Emotional memorial for Curtis at university

POSTED: 06/5/14 5:05 PM

Memorial at USM

University president Annelies Oliver-Van den Assem reads a tribute to the late Curtis Heyliger. Photo Today / Milton Pieters

St. Maarten -Since the news of the car crash that claimed the life of Curtis Nathan Heyliger last week, tributes have been pouring in. The son of Debbie Zwanniken-Richardson and United People’s Party leader Theo Heyliger, was a student of the Associate Degree in Business program at the University of St. Martin (USM).

Last night, the university paid tribute to the 22-year-old, in a solemn, emotion-filled memorial that was held in the garden of the school’s campus. In attendance were students, faculty and other supporters, all of whom lit candles, adorned Heyliger’s portrait with flowers and attempted to console his mother.
President of USM Annelies Oliver-Van den Assem  said that the loss of the young man has left a void and caused many great pain.
“At the news of his death, USM, the SGA, his classmates and the ambassadors took the initiative for this memorial tribute. Curtis was a special student at USM because he was also the grandson of Claude Wathey, cofounder of USM and a nephew of Al Wathey; board member of USM. In our human understanding of things, of course he was much too young to leave us. He had his dreams, hopes and ambitions like us all. One of those ambitions was doing his education at USM. It is still too early for answers on why he met such a tragic end. We feel your pain and sorrow and wish that you did not have to face this loss; not have to face the emptiness that is, where Curtis once was,” Oliver-Van den Assem said to Debbie Zwanniken-Richardson.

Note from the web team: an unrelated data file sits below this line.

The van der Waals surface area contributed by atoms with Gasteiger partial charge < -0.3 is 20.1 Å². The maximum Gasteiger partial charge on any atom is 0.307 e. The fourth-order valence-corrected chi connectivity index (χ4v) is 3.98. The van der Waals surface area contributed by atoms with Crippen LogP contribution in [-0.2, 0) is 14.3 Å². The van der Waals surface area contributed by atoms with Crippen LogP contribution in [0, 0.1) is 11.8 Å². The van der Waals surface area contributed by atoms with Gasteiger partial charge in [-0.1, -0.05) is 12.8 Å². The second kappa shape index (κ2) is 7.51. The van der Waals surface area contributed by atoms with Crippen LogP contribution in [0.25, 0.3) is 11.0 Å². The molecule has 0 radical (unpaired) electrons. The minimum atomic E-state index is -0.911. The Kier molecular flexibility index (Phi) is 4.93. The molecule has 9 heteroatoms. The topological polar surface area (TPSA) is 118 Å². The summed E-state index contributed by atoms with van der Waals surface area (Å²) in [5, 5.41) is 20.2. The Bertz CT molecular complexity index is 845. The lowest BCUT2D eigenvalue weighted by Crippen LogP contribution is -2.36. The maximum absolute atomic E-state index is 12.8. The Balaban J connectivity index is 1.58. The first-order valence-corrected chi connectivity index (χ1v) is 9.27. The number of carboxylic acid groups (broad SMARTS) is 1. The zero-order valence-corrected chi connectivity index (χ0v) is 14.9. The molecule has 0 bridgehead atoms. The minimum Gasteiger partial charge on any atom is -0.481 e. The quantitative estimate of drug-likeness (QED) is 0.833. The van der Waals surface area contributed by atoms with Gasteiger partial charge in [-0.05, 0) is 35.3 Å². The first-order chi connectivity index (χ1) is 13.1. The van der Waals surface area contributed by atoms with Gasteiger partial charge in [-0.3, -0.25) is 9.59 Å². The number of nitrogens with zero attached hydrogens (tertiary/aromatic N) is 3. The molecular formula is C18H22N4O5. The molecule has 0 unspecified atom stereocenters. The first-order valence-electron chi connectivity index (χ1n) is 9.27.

Tributes for Heyliger in song and poetry were plentiful.  Many reflected on him as being a generous, good natured and humble individual.
Still others recalled him as a serious student.
“He came to school early and although I was much older than him, he was always respectful. He was one of those students who asked a lot of questions in class, he was precise when asking about assignment requirements. He was always the first person to submit his assignments even days before the due date. He would always be polite and helpful. He never even gave a hint that he was Theo Heyliger’s son. When I saw his picture on the internet I was a total mess for the entire day,” Ms. Carty said.
“When he was in class and we were all making jokes, he would put his head down behind his computer so that no one saw he was laughing too. He was a very ambitious person because if he didn’t understand something in class, he would go to whomever understood it and ask for an explanation, in order to get it correct,” another classmate shared.
One USM student who attended high school with Heyliger, recounted his first experiences with the deceased as a new student of the tertiary institution.
“When he joined USM he came into the new student orientation to tell us that he would not be able to attend because of another engagement. Usually students would just not turn up. But he actually came in to say he could not attend. That was very rare.”
A close friend and classmate, Tracy Aaron burst into tears as she shared her fondest memories of Heyliger, with his mother.
“He was always quiet, was a very cool person. My fondest memories would be that whenever a class mate made birthday and he was our chaffer for the night, it would be a night we would never forget.”
The memorial ended just as serenely as it had started, with Debbie Zwanniken-Richardson uttering a choked thank you to all who are sharing the burden of her son’s loss, and attendees  holding hands in a circle around Heyliger’s shrine. While they all stood in silence, an instrumental melody of Draw Me Close to You heard in the background, linked their hearts.
“It was our own English 111 teacher’s yard that he crashed in. Only God knows how he ended up there,” one grief stricken student told Today.
A wake was held for Curtis Heyliger last night and he will be laid to rest today.

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